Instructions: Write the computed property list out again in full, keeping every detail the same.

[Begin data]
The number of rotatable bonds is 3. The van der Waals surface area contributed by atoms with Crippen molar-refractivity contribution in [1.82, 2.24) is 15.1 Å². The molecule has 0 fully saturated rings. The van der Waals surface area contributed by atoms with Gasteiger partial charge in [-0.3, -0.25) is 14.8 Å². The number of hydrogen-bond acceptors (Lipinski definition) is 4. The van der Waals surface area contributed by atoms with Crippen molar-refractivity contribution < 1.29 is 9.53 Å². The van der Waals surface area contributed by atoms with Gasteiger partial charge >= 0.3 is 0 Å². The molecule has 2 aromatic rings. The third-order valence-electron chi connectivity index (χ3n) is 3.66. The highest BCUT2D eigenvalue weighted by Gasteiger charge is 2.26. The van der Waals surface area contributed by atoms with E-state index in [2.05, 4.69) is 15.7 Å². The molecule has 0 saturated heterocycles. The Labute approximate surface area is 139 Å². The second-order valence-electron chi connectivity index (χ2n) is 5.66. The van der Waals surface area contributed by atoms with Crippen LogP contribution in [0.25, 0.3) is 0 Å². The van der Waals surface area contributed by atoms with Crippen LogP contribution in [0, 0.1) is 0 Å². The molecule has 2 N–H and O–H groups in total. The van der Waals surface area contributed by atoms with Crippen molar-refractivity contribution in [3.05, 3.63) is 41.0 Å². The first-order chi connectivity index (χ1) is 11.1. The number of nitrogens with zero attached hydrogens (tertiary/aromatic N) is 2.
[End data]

The number of rotatable bonds is 3. The van der Waals surface area contributed by atoms with Crippen molar-refractivity contribution in [1.82, 2.24) is 15.1 Å². The molecule has 0 fully saturated rings. The van der Waals surface area contributed by atoms with Gasteiger partial charge in [-0.3, -0.25) is 14.8 Å². The number of hydrogen-bond acceptors (Lipinski definition) is 4. The van der Waals surface area contributed by atoms with Crippen molar-refractivity contribution < 1.29 is 9.53 Å². The van der Waals surface area contributed by atoms with Gasteiger partial charge >= 0.3 is 0 Å². The molecule has 2 aromatic rings. The third-order valence-electron chi connectivity index (χ3n) is 3.66. The highest BCUT2D eigenvalue weighted by Gasteiger charge is 2.26. The van der Waals surface area contributed by atoms with E-state index in [2.05, 4.69) is 15.7 Å². The molecule has 0 saturated heterocycles. The Labute approximate surface area is 139 Å². The second-order valence-electron chi connectivity index (χ2n) is 5.66. The van der Waals surface area contributed by atoms with Crippen LogP contribution in [0.25, 0.3) is 0 Å². The van der Waals surface area contributed by atoms with Crippen LogP contribution in [0, 0.1) is 0 Å². The molecule has 2 N–H and O–H groups in total. The van der Waals surface area contributed by atoms with Crippen molar-refractivity contribution in [3.05, 3.63) is 41.0 Å². The first-order chi connectivity index (χ1) is 11.1. The number of nitrogens with zero attached hydrogens (tertiary/aromatic N) is 2.